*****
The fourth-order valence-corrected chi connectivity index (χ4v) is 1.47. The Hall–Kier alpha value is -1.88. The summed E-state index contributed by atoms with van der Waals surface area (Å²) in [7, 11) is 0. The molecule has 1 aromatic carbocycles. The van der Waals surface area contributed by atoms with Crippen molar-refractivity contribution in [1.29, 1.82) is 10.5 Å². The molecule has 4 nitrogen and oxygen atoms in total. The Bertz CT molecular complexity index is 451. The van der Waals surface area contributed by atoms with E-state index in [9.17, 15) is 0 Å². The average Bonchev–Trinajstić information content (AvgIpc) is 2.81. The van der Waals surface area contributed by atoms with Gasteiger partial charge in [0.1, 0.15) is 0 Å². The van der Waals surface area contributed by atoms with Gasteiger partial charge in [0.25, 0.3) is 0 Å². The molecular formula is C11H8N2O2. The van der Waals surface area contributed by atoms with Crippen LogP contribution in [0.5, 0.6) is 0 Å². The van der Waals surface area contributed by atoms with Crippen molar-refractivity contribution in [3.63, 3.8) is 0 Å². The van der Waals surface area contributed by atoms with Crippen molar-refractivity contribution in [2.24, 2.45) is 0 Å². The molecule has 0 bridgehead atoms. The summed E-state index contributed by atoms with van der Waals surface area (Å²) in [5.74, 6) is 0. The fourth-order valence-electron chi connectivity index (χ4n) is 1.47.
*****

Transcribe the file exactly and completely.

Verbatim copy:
The fourth-order valence-corrected chi connectivity index (χ4v) is 1.47. The Hall–Kier alpha value is -1.88. The summed E-state index contributed by atoms with van der Waals surface area (Å²) in [7, 11) is 0. The molecule has 1 aromatic carbocycles. The van der Waals surface area contributed by atoms with Crippen molar-refractivity contribution in [1.29, 1.82) is 10.5 Å². The molecule has 4 nitrogen and oxygen atoms in total. The Bertz CT molecular complexity index is 451. The van der Waals surface area contributed by atoms with E-state index in [9.17, 15) is 0 Å². The average Bonchev–Trinajstić information content (AvgIpc) is 2.81. The van der Waals surface area contributed by atoms with Gasteiger partial charge in [0.1, 0.15) is 0 Å². The van der Waals surface area contributed by atoms with Gasteiger partial charge in [0.25, 0.3) is 0 Å². The molecular formula is C11H8N2O2. The van der Waals surface area contributed by atoms with Crippen LogP contribution in [0.5, 0.6) is 0 Å². The van der Waals surface area contributed by atoms with Crippen molar-refractivity contribution in [3.63, 3.8) is 0 Å². The van der Waals surface area contributed by atoms with Crippen molar-refractivity contribution in [2.24, 2.45) is 0 Å². The molecule has 0 bridgehead atoms. The summed E-state index contributed by atoms with van der Waals surface area (Å²) in [5.74, 6) is 0. The fourth-order valence-electron chi connectivity index (χ4n) is 1.47.